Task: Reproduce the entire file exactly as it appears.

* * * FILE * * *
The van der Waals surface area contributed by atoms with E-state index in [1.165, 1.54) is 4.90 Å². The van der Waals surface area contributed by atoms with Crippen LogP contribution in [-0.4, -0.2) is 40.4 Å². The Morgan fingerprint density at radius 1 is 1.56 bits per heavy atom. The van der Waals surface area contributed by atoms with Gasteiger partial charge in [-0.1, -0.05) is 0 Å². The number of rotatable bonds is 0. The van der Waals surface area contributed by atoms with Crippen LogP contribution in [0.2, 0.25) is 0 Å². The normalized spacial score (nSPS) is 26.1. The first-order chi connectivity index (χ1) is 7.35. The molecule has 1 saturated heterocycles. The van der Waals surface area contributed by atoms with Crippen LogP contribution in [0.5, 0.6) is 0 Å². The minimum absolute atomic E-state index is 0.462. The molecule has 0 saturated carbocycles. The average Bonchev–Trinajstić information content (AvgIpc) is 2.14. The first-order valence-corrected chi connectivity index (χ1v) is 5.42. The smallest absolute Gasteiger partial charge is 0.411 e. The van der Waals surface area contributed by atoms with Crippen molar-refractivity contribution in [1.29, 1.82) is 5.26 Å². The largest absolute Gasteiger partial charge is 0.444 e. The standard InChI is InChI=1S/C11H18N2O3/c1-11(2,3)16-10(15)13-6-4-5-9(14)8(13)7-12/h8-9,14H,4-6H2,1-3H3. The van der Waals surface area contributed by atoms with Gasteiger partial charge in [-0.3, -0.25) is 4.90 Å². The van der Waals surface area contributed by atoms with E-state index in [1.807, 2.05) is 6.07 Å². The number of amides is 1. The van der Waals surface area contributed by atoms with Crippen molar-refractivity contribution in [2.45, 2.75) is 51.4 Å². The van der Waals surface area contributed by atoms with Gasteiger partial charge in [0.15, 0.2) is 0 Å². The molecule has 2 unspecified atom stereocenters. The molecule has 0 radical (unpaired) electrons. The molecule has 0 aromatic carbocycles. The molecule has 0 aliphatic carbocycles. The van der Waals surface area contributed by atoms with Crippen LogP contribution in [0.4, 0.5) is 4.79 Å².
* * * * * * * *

The van der Waals surface area contributed by atoms with E-state index in [1.165, 1.54) is 4.90 Å². The van der Waals surface area contributed by atoms with Crippen LogP contribution in [-0.4, -0.2) is 40.4 Å². The Morgan fingerprint density at radius 1 is 1.56 bits per heavy atom. The van der Waals surface area contributed by atoms with Gasteiger partial charge in [-0.1, -0.05) is 0 Å². The number of rotatable bonds is 0. The van der Waals surface area contributed by atoms with Crippen LogP contribution in [0.2, 0.25) is 0 Å². The normalized spacial score (nSPS) is 26.1. The first-order chi connectivity index (χ1) is 7.35. The molecule has 1 saturated heterocycles. The van der Waals surface area contributed by atoms with Crippen LogP contribution in [0.5, 0.6) is 0 Å². The minimum absolute atomic E-state index is 0.462. The molecule has 0 saturated carbocycles. The average Bonchev–Trinajstić information content (AvgIpc) is 2.14. The first-order valence-corrected chi connectivity index (χ1v) is 5.42. The smallest absolute Gasteiger partial charge is 0.411 e. The van der Waals surface area contributed by atoms with Crippen molar-refractivity contribution in [1.29, 1.82) is 5.26 Å². The largest absolute Gasteiger partial charge is 0.444 e. The standard InChI is InChI=1S/C11H18N2O3/c1-11(2,3)16-10(15)13-6-4-5-9(14)8(13)7-12/h8-9,14H,4-6H2,1-3H3. The van der Waals surface area contributed by atoms with Gasteiger partial charge in [-0.3, -0.25) is 4.90 Å². The van der Waals surface area contributed by atoms with E-state index in [1.807, 2.05) is 6.07 Å². The number of amides is 1. The van der Waals surface area contributed by atoms with Crippen molar-refractivity contribution in [2.45, 2.75) is 51.4 Å². The van der Waals surface area contributed by atoms with Gasteiger partial charge in [0.15, 0.2) is 0 Å². The molecule has 2 unspecified atom stereocenters. The molecule has 0 radical (unpaired) electrons. The molecule has 0 aromatic carbocycles. The molecule has 0 aliphatic carbocycles. The van der Waals surface area contributed by atoms with Crippen LogP contribution in [0.4, 0.5) is 4.79 Å².